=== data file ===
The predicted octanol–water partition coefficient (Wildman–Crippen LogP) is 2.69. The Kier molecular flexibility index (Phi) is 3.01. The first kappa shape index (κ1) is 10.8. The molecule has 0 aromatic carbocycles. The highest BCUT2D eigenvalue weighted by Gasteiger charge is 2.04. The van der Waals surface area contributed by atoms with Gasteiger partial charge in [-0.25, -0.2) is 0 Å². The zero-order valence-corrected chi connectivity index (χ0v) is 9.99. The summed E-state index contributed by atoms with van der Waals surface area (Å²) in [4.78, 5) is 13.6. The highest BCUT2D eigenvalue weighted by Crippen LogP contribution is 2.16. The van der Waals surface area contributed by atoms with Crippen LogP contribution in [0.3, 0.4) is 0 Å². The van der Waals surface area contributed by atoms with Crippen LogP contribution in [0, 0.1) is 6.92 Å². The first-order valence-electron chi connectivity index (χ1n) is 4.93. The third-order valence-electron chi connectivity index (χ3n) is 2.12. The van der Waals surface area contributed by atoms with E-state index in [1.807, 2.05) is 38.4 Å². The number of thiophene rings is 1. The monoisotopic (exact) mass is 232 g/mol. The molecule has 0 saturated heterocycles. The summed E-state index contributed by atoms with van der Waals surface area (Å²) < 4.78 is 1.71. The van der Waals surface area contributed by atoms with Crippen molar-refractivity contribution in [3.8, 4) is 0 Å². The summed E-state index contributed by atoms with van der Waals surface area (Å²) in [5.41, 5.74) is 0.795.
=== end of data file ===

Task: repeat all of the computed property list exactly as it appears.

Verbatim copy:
The predicted octanol–water partition coefficient (Wildman–Crippen LogP) is 2.69. The Kier molecular flexibility index (Phi) is 3.01. The first kappa shape index (κ1) is 10.8. The molecule has 0 aromatic carbocycles. The highest BCUT2D eigenvalue weighted by Gasteiger charge is 2.04. The van der Waals surface area contributed by atoms with Gasteiger partial charge in [-0.25, -0.2) is 0 Å². The zero-order valence-corrected chi connectivity index (χ0v) is 9.99. The summed E-state index contributed by atoms with van der Waals surface area (Å²) in [4.78, 5) is 13.6. The highest BCUT2D eigenvalue weighted by Crippen LogP contribution is 2.16. The van der Waals surface area contributed by atoms with Crippen LogP contribution in [0.3, 0.4) is 0 Å². The van der Waals surface area contributed by atoms with Crippen LogP contribution in [0, 0.1) is 6.92 Å². The first-order valence-electron chi connectivity index (χ1n) is 4.93. The third-order valence-electron chi connectivity index (χ3n) is 2.12. The van der Waals surface area contributed by atoms with E-state index in [1.807, 2.05) is 38.4 Å². The number of thiophene rings is 1. The monoisotopic (exact) mass is 232 g/mol. The molecule has 0 saturated heterocycles. The summed E-state index contributed by atoms with van der Waals surface area (Å²) < 4.78 is 1.71. The van der Waals surface area contributed by atoms with Crippen molar-refractivity contribution in [3.8, 4) is 0 Å². The summed E-state index contributed by atoms with van der Waals surface area (Å²) in [5.41, 5.74) is 0.795.